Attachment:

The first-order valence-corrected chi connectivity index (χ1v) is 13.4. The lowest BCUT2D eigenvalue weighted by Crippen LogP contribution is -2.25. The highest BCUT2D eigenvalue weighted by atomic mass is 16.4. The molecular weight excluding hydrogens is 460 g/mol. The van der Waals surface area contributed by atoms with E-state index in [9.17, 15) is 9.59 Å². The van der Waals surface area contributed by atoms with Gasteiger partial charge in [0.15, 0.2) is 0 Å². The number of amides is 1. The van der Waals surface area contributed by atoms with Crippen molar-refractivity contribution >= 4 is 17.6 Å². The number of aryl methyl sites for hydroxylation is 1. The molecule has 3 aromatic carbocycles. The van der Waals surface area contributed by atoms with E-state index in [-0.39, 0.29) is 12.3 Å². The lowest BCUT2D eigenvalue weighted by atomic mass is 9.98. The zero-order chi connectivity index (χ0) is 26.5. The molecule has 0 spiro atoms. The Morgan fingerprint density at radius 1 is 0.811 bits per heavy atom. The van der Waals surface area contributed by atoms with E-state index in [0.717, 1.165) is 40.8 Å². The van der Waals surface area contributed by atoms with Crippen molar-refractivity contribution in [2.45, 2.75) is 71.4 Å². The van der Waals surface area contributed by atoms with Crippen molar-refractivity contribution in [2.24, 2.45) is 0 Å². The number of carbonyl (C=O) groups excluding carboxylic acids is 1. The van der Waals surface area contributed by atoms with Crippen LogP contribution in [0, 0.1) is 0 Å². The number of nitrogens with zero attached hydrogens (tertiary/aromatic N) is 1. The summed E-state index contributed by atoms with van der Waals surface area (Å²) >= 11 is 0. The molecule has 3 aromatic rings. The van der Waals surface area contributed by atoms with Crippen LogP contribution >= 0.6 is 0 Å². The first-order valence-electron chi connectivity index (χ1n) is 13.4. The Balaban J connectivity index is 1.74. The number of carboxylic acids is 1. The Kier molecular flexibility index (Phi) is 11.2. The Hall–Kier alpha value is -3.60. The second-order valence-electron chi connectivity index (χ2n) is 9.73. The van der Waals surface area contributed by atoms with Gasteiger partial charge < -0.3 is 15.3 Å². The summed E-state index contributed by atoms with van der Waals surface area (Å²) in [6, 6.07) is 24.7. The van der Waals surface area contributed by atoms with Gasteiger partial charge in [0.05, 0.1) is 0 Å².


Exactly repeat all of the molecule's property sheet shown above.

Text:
The first-order valence-corrected chi connectivity index (χ1v) is 13.4. The lowest BCUT2D eigenvalue weighted by Crippen LogP contribution is -2.25. The highest BCUT2D eigenvalue weighted by atomic mass is 16.4. The molecular weight excluding hydrogens is 460 g/mol. The van der Waals surface area contributed by atoms with E-state index in [9.17, 15) is 9.59 Å². The van der Waals surface area contributed by atoms with Gasteiger partial charge in [0.15, 0.2) is 0 Å². The number of amides is 1. The van der Waals surface area contributed by atoms with Crippen molar-refractivity contribution >= 4 is 17.6 Å². The number of aryl methyl sites for hydroxylation is 1. The molecule has 3 aromatic carbocycles. The van der Waals surface area contributed by atoms with E-state index in [-0.39, 0.29) is 12.3 Å². The lowest BCUT2D eigenvalue weighted by atomic mass is 9.98. The zero-order chi connectivity index (χ0) is 26.5. The molecule has 0 spiro atoms. The Morgan fingerprint density at radius 1 is 0.811 bits per heavy atom. The van der Waals surface area contributed by atoms with E-state index in [0.717, 1.165) is 40.8 Å². The van der Waals surface area contributed by atoms with Crippen molar-refractivity contribution in [2.45, 2.75) is 71.4 Å². The van der Waals surface area contributed by atoms with Crippen molar-refractivity contribution in [2.24, 2.45) is 0 Å². The number of carbonyl (C=O) groups excluding carboxylic acids is 1. The van der Waals surface area contributed by atoms with Crippen LogP contribution in [0, 0.1) is 0 Å². The number of nitrogens with zero attached hydrogens (tertiary/aromatic N) is 1. The summed E-state index contributed by atoms with van der Waals surface area (Å²) >= 11 is 0. The molecule has 3 aromatic rings. The van der Waals surface area contributed by atoms with Crippen LogP contribution >= 0.6 is 0 Å². The first-order valence-electron chi connectivity index (χ1n) is 13.4. The Balaban J connectivity index is 1.74. The number of carboxylic acids is 1. The Kier molecular flexibility index (Phi) is 11.2. The Hall–Kier alpha value is -3.60. The second-order valence-electron chi connectivity index (χ2n) is 9.73. The van der Waals surface area contributed by atoms with Gasteiger partial charge < -0.3 is 15.3 Å². The summed E-state index contributed by atoms with van der Waals surface area (Å²) in [6, 6.07) is 24.7. The van der Waals surface area contributed by atoms with Gasteiger partial charge in [0.05, 0.1) is 0 Å².